“I can confirm that we have heard the first cry from your four new babies,” Galle told O3b executives gathered at the French Guiana launch base.
Ground controllers plan several days of testing on each spacecraft’s primary systems, then they will guide the satellites into a slightly higher orbit to enter O3b’s constellation. Officials plan about three weeks of activations and checkout of the Ka-band communications transmitters and antennas.
O3b’s second launch was delayed from September 2013 after engineers discovered a problem with the power systems on the satellites launched last summer. Officials shipped the satellites from French Guiana back to their factory in Rome for repairs, and the next launch opportunity in the Soyuz rocket’s manifest was not until this summer.
“Those issues really have no impact whatsoever on our customers,” Collar said in an interview Thursday. “One of the great benefits of being a constellation is that we will continue to launch satellites into the same orbit, and what we saw on the first four satellites has almost no impact on our business going forward.”
But officials were eager to launch another four satellites, which will expand the reach of O3b’s broadband service and give the company more robust footing in space.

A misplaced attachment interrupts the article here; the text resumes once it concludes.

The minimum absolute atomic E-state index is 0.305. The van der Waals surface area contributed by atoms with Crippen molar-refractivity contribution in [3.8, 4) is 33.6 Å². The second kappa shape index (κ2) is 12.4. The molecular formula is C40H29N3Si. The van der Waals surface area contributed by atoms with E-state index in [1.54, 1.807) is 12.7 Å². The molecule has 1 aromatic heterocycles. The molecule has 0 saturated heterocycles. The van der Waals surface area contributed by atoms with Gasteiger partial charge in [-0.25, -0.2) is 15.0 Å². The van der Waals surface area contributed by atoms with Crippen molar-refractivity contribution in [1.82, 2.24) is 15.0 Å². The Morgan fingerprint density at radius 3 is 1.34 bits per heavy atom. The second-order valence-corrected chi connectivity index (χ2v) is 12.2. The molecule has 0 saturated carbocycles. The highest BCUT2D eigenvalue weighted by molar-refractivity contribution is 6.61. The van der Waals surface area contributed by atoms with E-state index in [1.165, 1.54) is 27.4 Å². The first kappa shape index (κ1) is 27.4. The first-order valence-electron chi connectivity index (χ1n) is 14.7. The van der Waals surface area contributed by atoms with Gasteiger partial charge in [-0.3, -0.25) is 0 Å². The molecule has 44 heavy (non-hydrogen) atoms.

“It’s important because we’re a young company, and we’re delivering genuinely different services than everyone else,” Collar said. “There’s no one else that can provide the quality connection — the fiber-like performance — that we can deliver, and still retain the flexibility of satellites. For us, it’s very important to get the satellites up there, but it’s also very important for our customers who have been waiting patiently for the service, and have been for some time.”
Collar says customers are pleased with the interim capacity offered on the first four O3b satellites.
“The performance has blown us way, to be honest,” Collar said. “We’re able to provide more than a gigabit [per second]per beam — the sorts of throughputs that you only normally associate with fiber. With satellites, you’re normally talking about kilobits or megabits [per second]. We’re orders of magnitude higher in terms of throughputs.”